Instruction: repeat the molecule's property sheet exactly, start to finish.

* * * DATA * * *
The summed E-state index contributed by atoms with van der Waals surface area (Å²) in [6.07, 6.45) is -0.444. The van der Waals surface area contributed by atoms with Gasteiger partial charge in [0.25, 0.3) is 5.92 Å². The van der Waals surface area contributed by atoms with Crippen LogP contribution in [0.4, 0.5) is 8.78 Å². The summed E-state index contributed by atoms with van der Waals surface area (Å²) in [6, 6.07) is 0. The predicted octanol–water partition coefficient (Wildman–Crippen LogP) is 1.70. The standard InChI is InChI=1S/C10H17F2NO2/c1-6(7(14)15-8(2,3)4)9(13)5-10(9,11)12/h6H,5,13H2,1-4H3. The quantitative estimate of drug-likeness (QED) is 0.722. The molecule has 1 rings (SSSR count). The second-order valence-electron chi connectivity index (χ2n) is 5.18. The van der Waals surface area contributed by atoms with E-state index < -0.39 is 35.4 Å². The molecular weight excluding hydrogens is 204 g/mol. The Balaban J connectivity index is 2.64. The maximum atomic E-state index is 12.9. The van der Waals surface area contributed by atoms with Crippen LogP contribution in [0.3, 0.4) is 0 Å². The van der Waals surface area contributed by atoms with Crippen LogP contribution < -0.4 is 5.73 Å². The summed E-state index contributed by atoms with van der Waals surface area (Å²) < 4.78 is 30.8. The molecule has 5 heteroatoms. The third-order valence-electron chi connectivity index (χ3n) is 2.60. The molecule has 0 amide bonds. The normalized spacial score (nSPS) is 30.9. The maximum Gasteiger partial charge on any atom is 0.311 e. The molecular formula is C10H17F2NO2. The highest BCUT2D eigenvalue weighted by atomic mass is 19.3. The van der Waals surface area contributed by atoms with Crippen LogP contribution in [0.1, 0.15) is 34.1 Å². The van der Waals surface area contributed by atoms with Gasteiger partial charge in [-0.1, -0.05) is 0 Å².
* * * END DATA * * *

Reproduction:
The summed E-state index contributed by atoms with van der Waals surface area (Å²) in [6.07, 6.45) is -0.444. The van der Waals surface area contributed by atoms with Gasteiger partial charge in [0.25, 0.3) is 5.92 Å². The van der Waals surface area contributed by atoms with Crippen LogP contribution in [0.4, 0.5) is 8.78 Å². The summed E-state index contributed by atoms with van der Waals surface area (Å²) in [6, 6.07) is 0. The predicted octanol–water partition coefficient (Wildman–Crippen LogP) is 1.70. The standard InChI is InChI=1S/C10H17F2NO2/c1-6(7(14)15-8(2,3)4)9(13)5-10(9,11)12/h6H,5,13H2,1-4H3. The quantitative estimate of drug-likeness (QED) is 0.722. The molecule has 1 rings (SSSR count). The second-order valence-electron chi connectivity index (χ2n) is 5.18. The van der Waals surface area contributed by atoms with E-state index < -0.39 is 35.4 Å². The molecular weight excluding hydrogens is 204 g/mol. The Balaban J connectivity index is 2.64. The maximum atomic E-state index is 12.9. The van der Waals surface area contributed by atoms with Crippen LogP contribution in [0.3, 0.4) is 0 Å². The van der Waals surface area contributed by atoms with Crippen LogP contribution < -0.4 is 5.73 Å². The summed E-state index contributed by atoms with van der Waals surface area (Å²) < 4.78 is 30.8. The molecule has 5 heteroatoms. The third-order valence-electron chi connectivity index (χ3n) is 2.60. The molecule has 0 amide bonds. The normalized spacial score (nSPS) is 30.9. The maximum Gasteiger partial charge on any atom is 0.311 e. The molecular formula is C10H17F2NO2. The highest BCUT2D eigenvalue weighted by atomic mass is 19.3. The van der Waals surface area contributed by atoms with Crippen LogP contribution in [0.1, 0.15) is 34.1 Å². The van der Waals surface area contributed by atoms with Gasteiger partial charge in [-0.1, -0.05) is 0 Å².